Display Issues Intel/Nvidia Tiger Lake

Hi,

I'm not sure where to start with this one but here's what I have:

Ubuntu Mate 22.04.1
Dell XPS17 with Nvidia as follows:

   description: 3D controller
   product: GA107M [GeForce RTX 3050 Mobile]
   vendor: NVIDIA Corporation
   physical id: 0
   bus info: [email protected]:01:00.0
   logical name: /dev/fb0
   version: a1
   width: 64 bits
   clock: 33MHz
   capabilities: pm msi pciexpress bus_master cap_list rom fb
   configuration: depth=32 driver=nvidia latency=0 mode=3840x2400 visual=truecolor xres=3840 yres=2400
   resources: iomemory:600-5ff iomemory:610-60f irq:204 memory:a9000000-a9ffffff memory:6000000000-60ffffffff memory:6100000000-6101ffffff ioport:3000(size=128)

*-display
description: VGA compatible controller
product: TigerLake-H GT1 [UHD Graphics]
vendor: Intel Corporation
physical id: 2
bus info: [email protected]:00:02.0
logical name: /dev/fb0
version: 01
width: 64 bits
clock: 33MHz
capabilities: pciexpress msi pm vga_controller bus_master cap_list rom fb
configuration: depth=32 driver=i915 latency=0 resolution=3840,2400
resources: iomemory:610-60f iomemory:400-3ff irq:187 memory:618c000000-618cffffff memory:4000000000-400fffffff ioport:4000(size=64) memory:c0000-dffff memory:4010000000-4016ffffff memory:4020000000-40ffffffff

Normally I run at UHD 3840x 2400, however today I inadvertently connected to and additional pair of monitors via USB, and now my primary display has artifacts I can't get rid of, such as plank in the middle of the screen. It's as if there is an HD display within the UHD display in the top left corner.

Has anyone else seen this behaviour?

Link to display image: Screenshot-at-2022-11-15-10-07-53 — ImgBB

Regards
Ian

Wow, that is really, really weird. I've never seen anything quite like it. I have a hunch about what's wrong, though.

First, can you go to the Main Menu (it seems to be at the bottom left on your setup), search for a tool called "Displays", and open it? The Displays tool should display a window containing information about each and every monitor you have attached to the computer. Please take a screenshot of the Displays window (but not your whole desktop again -- that is unnecessary). Post the screenshot in a post here.

I'm going to go out on a limb here with my hunch. I see that your laptop contains both Nvidia and Intel graphics. I see an applet in your panel that shows the Intel logo -- I'm guessing that's nvidia-optimus, the application for switching between the high-efficiency Intel integrated graphics and the high-powered Nvidia graphics. If this part of my hunch is true, then supposedly you're using the Intel graphics right now.

I suspect that the Nvidia graphics might not be disabled entirely, and one of these phantom displays is produced by the Intel graphics while the other is produced by the Nvidia. The Linux drivers for Nvidia graphics, proprietary or open-source, have always been buggy, and this looks like a pretty typical bug, in the sense that usually Nvidia driver bugs are very noticeable and weird.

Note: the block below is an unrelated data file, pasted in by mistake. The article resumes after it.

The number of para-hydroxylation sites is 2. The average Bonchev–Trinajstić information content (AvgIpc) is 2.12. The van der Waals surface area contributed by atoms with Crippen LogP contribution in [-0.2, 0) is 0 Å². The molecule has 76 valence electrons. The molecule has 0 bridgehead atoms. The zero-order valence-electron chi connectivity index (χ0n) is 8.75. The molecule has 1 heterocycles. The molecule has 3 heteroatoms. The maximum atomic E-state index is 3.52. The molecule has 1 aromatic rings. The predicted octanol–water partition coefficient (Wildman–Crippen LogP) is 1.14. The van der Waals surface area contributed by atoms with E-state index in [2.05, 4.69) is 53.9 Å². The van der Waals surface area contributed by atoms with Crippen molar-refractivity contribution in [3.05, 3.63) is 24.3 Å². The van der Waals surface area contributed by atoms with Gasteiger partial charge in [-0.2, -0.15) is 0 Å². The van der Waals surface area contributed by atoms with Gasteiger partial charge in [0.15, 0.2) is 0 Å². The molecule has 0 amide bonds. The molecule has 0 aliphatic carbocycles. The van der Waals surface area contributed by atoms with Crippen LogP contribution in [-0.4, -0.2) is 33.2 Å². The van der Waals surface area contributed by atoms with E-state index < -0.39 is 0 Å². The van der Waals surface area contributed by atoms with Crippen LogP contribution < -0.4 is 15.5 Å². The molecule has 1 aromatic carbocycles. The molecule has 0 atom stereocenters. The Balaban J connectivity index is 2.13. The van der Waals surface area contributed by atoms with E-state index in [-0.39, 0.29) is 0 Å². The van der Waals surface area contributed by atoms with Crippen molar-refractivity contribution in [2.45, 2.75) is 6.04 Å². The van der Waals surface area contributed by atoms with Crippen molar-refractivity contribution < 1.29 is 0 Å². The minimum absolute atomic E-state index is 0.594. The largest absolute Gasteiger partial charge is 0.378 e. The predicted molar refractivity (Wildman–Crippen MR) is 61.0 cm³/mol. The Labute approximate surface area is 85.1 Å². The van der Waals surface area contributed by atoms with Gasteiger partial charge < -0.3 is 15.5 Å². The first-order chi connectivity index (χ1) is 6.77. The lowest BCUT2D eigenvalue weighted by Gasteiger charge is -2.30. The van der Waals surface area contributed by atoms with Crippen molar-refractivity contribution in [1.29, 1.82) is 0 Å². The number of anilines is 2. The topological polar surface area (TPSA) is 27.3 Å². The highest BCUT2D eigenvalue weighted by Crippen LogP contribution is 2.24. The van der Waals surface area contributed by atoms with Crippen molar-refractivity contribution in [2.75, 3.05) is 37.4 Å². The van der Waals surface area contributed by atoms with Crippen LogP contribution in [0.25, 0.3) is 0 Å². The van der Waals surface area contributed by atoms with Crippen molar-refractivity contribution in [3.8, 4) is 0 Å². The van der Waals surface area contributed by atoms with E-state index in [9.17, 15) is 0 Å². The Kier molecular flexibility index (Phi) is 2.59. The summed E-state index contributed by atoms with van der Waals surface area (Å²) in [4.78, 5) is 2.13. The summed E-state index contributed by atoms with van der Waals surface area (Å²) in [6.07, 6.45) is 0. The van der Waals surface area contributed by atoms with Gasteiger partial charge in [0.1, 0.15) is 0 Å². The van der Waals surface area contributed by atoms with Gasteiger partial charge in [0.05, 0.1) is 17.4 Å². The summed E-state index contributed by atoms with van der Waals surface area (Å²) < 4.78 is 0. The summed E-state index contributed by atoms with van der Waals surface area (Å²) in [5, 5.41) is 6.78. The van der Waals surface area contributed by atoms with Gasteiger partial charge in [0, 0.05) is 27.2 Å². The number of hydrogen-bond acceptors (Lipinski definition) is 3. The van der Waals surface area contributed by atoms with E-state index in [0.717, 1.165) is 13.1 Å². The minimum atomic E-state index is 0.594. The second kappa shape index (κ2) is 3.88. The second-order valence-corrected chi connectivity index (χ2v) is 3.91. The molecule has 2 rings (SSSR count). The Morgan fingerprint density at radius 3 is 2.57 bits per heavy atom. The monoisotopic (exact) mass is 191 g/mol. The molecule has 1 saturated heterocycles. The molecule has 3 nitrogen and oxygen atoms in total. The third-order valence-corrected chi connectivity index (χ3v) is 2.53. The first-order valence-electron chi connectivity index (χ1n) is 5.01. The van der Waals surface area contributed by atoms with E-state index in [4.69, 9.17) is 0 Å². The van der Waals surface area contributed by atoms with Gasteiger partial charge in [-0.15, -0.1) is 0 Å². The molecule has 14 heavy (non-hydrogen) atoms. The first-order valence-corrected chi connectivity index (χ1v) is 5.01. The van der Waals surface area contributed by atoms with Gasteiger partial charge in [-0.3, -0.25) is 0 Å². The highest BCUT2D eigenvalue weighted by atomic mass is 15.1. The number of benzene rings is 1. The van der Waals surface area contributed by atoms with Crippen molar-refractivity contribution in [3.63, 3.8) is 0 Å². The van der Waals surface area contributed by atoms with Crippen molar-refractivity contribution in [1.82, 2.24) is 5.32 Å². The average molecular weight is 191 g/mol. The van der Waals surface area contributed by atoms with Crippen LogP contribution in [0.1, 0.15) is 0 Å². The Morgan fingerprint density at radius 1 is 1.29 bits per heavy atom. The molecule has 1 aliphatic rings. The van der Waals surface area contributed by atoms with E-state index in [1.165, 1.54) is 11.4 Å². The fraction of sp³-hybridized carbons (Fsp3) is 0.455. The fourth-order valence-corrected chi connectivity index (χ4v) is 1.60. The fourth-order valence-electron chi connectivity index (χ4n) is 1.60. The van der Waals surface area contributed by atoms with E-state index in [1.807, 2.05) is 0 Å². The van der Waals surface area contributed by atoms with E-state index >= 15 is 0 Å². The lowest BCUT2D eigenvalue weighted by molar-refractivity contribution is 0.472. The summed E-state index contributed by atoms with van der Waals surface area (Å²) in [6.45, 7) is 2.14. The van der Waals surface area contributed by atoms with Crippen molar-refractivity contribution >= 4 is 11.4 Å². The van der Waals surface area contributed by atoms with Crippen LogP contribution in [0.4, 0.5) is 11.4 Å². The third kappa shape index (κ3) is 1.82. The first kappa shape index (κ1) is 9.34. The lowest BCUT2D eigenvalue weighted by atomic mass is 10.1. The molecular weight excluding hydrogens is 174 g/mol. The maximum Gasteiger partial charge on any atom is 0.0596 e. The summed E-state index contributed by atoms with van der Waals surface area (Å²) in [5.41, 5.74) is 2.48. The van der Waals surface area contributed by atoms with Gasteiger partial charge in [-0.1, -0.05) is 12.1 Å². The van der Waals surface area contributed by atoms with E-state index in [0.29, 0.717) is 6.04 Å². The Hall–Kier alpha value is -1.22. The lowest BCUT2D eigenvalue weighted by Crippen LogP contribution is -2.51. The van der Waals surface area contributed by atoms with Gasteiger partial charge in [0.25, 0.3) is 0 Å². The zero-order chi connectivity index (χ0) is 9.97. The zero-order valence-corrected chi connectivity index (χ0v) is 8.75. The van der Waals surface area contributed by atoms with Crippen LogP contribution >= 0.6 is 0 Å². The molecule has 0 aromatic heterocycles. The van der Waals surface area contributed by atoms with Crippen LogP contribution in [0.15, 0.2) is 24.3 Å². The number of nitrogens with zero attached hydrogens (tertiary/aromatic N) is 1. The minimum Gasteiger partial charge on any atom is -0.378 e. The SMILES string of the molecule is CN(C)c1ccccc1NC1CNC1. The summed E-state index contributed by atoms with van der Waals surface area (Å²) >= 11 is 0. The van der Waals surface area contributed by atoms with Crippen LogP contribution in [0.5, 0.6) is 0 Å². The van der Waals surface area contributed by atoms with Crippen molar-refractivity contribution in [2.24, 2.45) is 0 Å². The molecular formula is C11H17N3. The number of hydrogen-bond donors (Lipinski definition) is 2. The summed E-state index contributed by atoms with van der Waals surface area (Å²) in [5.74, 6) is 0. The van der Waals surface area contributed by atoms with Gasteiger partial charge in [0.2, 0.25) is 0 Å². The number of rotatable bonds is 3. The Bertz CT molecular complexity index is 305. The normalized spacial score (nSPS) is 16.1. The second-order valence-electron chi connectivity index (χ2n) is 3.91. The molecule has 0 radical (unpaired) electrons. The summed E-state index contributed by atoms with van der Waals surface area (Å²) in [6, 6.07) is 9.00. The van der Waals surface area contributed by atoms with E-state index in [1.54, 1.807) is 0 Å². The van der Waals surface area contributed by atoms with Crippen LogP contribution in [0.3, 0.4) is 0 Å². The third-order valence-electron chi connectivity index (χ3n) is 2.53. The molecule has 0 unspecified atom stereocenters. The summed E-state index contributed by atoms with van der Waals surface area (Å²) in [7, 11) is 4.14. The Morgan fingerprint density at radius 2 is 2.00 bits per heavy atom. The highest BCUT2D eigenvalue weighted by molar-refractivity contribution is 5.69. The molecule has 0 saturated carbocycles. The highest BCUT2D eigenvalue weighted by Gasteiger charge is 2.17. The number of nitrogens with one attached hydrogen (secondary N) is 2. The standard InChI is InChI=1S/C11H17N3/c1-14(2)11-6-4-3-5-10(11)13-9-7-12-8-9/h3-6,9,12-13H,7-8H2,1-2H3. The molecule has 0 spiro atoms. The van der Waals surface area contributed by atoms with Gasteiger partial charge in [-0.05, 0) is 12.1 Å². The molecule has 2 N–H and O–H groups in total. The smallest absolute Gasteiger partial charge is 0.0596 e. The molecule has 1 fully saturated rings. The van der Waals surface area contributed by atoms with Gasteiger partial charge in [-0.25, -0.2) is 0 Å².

Yes, it's weird that the two outputs are of different sizes. And it's weird that this only started happening when you plugged in (two?) new monitors. But I have a theory that the Nvidia and Intel graphics have both been running all along, but the screen resolutions in use on both graphics chips have up until now been identical, so you would never have known.

My first theory is that the two monitors you just added were different resolutions from your primary monitor (which I assume is your built-in laptop monitor?). According to the spec sheet for your XPS17, the monitor resolution is supposedly 1920x1200, though in this day and age of HiDPI (double-pixel-density) monitors, that figure could theoretically be double in reality, which would match the 3840x2400 that you said above. Notice how I mentioned the double-density monitor. It could be that one of the monitors you attached is only single-density and truly 1920x1200 (instead of 3840x2400), and this confused the Nvidia drivers into drawing stuff at single-density even on your double-density primary monitor.

Scratch all that stuff that I struck out (above). I looked into Tiger Lake and realized that the integrated graphics is only designed to drive, at most, two 4K monitors. I'm guessing that the Intel chip draws to two of the monitors (including your primary monitor), and the more powerful Nvidia chip handles the rest -- but steps on the Intel chip's toes since the Nvidia drivers aren't designed for this kind of operation.

I have no experience with Nvidia graphics myself (I own no Nvidia graphics cards or chips and am proud of that fact). Nevertheless, I've heard that if you click the Intel logo icon in the notification area below, it will pop up a dialog that lets you switch between Nvidia and Intel graphics. See if there is an option to disable the Nvidia graphics outright (a check button under the "Nvidia graphics" tab, perhaps?). See if the problem then goes away. Then, try the opposite: Re-enable the Nvidia graphics, and disable Intel.